This past weekend we were told to pack a bag and show up at the train station at 7:50 Saturday morning. On our packing list was hiking boots, a towel, and clothing for temperatures from -3 to 30 degrees Celsius (26 to 86 degrees Fahrenheit). The mystery trip was organized by the owner of the company where Scott works. Trips to the unknown have been biannual requirements for the employees for several years, but this is the first one where spouses were also invited along.

We were slightly disappointed to find out that the mystery destination was the Jungfrau, one of the highest peaks in Switzerland, only because we had been there before. Surprisingly, most of our traveling companions (who are almost all Swiss) had not. Apparently the Swiss think themselves too sophisticated for the ‘Top of Europe’, dismissing it as a destination for silly foreign tourists (like us).

When we changed trains in Interlaken, our group was joined by a Buddhist monk who was good friends with the organizer of our trip. The monk had a small entourage of monks, nuns, and monks-in-training with him, many of whom were on this trip to find out how they do in high altitude environments. They are planning to climb a holy mountain in Tibet later this year. Their group included a 6-year-old boy dressed in a monk’s robe, with a waist-length braid of hair sprouting from the top of his otherwise shaved head. I was fascinated.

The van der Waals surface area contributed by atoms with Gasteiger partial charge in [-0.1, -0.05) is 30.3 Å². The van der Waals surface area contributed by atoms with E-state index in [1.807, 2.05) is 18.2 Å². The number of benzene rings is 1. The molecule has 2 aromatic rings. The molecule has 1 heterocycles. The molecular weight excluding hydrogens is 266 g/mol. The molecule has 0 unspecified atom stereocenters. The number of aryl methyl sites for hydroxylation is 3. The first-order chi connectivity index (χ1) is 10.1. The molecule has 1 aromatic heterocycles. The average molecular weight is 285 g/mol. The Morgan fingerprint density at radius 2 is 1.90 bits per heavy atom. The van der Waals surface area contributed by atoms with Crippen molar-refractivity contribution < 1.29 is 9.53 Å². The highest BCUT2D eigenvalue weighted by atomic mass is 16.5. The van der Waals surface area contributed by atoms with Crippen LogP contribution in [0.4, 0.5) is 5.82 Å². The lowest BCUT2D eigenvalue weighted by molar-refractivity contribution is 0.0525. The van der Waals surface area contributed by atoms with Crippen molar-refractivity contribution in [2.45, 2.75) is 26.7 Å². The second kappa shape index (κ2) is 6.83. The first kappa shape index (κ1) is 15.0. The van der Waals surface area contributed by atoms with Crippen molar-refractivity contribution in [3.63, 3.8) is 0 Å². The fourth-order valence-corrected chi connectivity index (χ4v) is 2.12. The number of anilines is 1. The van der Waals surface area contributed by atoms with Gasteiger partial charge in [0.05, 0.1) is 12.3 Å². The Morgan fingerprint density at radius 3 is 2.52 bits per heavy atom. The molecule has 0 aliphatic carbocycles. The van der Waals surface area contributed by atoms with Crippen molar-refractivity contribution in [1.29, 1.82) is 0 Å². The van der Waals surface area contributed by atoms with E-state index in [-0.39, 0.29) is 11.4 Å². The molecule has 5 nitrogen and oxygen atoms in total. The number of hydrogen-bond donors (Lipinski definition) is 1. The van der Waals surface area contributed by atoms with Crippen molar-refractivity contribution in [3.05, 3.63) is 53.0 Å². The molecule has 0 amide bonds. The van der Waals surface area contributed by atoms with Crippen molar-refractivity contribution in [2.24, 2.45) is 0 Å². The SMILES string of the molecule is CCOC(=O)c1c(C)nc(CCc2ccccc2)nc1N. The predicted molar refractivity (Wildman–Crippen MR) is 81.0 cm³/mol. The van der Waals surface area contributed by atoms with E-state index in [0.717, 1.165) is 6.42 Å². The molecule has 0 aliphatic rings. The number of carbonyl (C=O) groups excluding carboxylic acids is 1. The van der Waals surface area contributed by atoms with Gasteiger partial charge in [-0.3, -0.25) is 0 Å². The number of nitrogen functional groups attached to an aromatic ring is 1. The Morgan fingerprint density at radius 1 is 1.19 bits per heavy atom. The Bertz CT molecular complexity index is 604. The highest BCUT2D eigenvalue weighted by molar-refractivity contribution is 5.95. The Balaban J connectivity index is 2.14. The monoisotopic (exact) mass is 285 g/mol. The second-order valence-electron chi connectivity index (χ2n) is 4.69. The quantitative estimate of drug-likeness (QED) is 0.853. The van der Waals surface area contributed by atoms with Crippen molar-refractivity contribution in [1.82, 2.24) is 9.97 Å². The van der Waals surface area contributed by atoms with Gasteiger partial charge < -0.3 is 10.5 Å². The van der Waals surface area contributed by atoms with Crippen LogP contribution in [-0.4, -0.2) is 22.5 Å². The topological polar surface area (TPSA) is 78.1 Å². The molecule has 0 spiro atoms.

We switched trains a couple more times before arriving at Jungfraujoch, at 3500 meters, billed as the highest point in Europe reachable by train. From there we had sweeping views out over the glacier and the snowy Alps. We had lunch and then wandered through the Ice Palace and up to the Sphinx observation deck for more sweeping views of snowy Alps and glaciers.